Federal sentencing procedure require a firm understanding of the federal statutes and case law. Prior to the Supreme Court’s decision in U.S. v. Booker, federal judges were required to follow the sentencing guidelines and only permitted to depart from the guidelines in extreme situations. See 18 U.S.C.§3553(b)(1).
The judge was only permitted to depart from guidelines in cases where he/she found “an aggravating or mitigating circumstance…not adequately taken into consideration by the federal sentencing commission when it formulated the guidelines.”
The United States Supreme Court’s decision in United States v. Booker, however, specifically stated that federal sentencing guidelines are only advisory and that a court does not need to follow them. The Booker decision went on to say that a federal court is only required to impose a sentence which does the following:
- Reflect the seriousness of the offense, to promote respect for the law, and to provide just punishment for the offense;
- To afford adequate deterrents to criminal conduct;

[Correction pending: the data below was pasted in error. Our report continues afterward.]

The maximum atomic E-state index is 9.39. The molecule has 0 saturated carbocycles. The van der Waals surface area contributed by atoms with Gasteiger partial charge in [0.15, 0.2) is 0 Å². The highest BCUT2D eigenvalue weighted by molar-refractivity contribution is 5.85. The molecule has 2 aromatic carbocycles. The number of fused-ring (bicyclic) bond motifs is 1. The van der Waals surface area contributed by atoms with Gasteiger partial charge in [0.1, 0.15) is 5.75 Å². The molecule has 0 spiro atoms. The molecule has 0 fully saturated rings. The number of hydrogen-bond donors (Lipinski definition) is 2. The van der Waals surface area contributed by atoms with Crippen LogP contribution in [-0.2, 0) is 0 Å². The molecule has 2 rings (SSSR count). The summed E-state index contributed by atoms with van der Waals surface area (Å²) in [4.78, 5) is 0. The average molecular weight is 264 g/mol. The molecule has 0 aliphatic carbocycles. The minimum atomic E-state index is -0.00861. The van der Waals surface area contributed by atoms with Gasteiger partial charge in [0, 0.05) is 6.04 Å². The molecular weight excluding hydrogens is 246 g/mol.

- To protect the public from further crimes of the defendant; and
- To provide the defendant needed education or vocational training, medical care, or other correctional treatment in the most effective manner.
If a federal court chooses not to follow the guidelines specifically and imposes less of a sentence, an appellate court (a higher court) is only permitted to review the decision for “unreasonableness”. See United States v. Booker, 543 U.S.220(2005). It is very important to understand, however, that while the Booker decision permits federal courts to impose a sentence below the standard guidelines it does not change or alter federal law which requires a judge to impose mandatory minimum sentence for specific crimes for certain offenses. For instance, federal law imposes a minimum for drug offenses involving certain quantities, crimes with guns, or other firearms, and child sex offenses.
There are, however, exceptions to mandatory minimum sentences where the defendant cooperates and provides “substantial assistance” to the government or where the court finds that the defendant has a minimal criminal history, is not violent, or was not a key participant in the crime. Federal inmates usually serve almost their entire sentence. There is no parole in the federal system and “good time” credit is limited to a maximum forty-five (45) days per year. See 18 U.S.C. 3624(b). While there is typically not probation in the federal system courts usually impose supervised release following any prison sentence longer than a year.